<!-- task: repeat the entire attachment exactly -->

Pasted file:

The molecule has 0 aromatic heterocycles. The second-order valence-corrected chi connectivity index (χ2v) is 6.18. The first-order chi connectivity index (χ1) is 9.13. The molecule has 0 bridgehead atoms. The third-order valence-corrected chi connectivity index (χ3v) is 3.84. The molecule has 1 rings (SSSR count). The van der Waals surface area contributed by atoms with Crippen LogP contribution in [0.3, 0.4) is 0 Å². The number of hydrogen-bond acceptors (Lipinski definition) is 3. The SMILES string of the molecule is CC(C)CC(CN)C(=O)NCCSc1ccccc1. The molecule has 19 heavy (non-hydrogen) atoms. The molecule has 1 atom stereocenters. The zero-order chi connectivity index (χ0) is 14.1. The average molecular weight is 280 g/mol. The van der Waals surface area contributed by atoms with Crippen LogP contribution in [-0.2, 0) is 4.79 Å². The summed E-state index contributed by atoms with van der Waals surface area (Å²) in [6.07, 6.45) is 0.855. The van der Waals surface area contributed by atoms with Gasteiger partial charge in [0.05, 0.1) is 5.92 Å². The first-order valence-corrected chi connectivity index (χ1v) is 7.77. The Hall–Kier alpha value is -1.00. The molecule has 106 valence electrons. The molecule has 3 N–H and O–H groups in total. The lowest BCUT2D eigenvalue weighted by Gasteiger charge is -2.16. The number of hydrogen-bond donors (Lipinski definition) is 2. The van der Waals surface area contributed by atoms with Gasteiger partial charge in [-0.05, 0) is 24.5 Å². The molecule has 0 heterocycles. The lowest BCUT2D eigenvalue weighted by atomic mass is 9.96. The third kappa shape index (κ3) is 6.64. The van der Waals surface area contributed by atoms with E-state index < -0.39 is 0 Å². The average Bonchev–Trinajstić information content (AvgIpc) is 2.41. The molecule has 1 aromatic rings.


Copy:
The molecule has 0 aromatic heterocycles. The second-order valence-corrected chi connectivity index (χ2v) is 6.18. The first-order chi connectivity index (χ1) is 9.13. The molecule has 0 bridgehead atoms. The third-order valence-corrected chi connectivity index (χ3v) is 3.84. The molecule has 1 rings (SSSR count). The van der Waals surface area contributed by atoms with Crippen LogP contribution in [0.3, 0.4) is 0 Å². The number of hydrogen-bond acceptors (Lipinski definition) is 3. The SMILES string of the molecule is CC(C)CC(CN)C(=O)NCCSc1ccccc1. The molecule has 19 heavy (non-hydrogen) atoms. The molecule has 1 atom stereocenters. The zero-order chi connectivity index (χ0) is 14.1. The average molecular weight is 280 g/mol. The van der Waals surface area contributed by atoms with Crippen LogP contribution in [-0.2, 0) is 4.79 Å². The summed E-state index contributed by atoms with van der Waals surface area (Å²) in [6.07, 6.45) is 0.855. The van der Waals surface area contributed by atoms with Gasteiger partial charge in [0.05, 0.1) is 5.92 Å². The first-order valence-corrected chi connectivity index (χ1v) is 7.77. The Hall–Kier alpha value is -1.00. The molecule has 106 valence electrons. The molecule has 3 N–H and O–H groups in total. The lowest BCUT2D eigenvalue weighted by Gasteiger charge is -2.16. The number of hydrogen-bond donors (Lipinski definition) is 2. The van der Waals surface area contributed by atoms with Gasteiger partial charge in [-0.05, 0) is 24.5 Å². The molecule has 0 heterocycles. The lowest BCUT2D eigenvalue weighted by atomic mass is 9.96. The third kappa shape index (κ3) is 6.64. The van der Waals surface area contributed by atoms with E-state index < -0.39 is 0 Å². The average Bonchev–Trinajstić information content (AvgIpc) is 2.41. The molecule has 1 aromatic rings.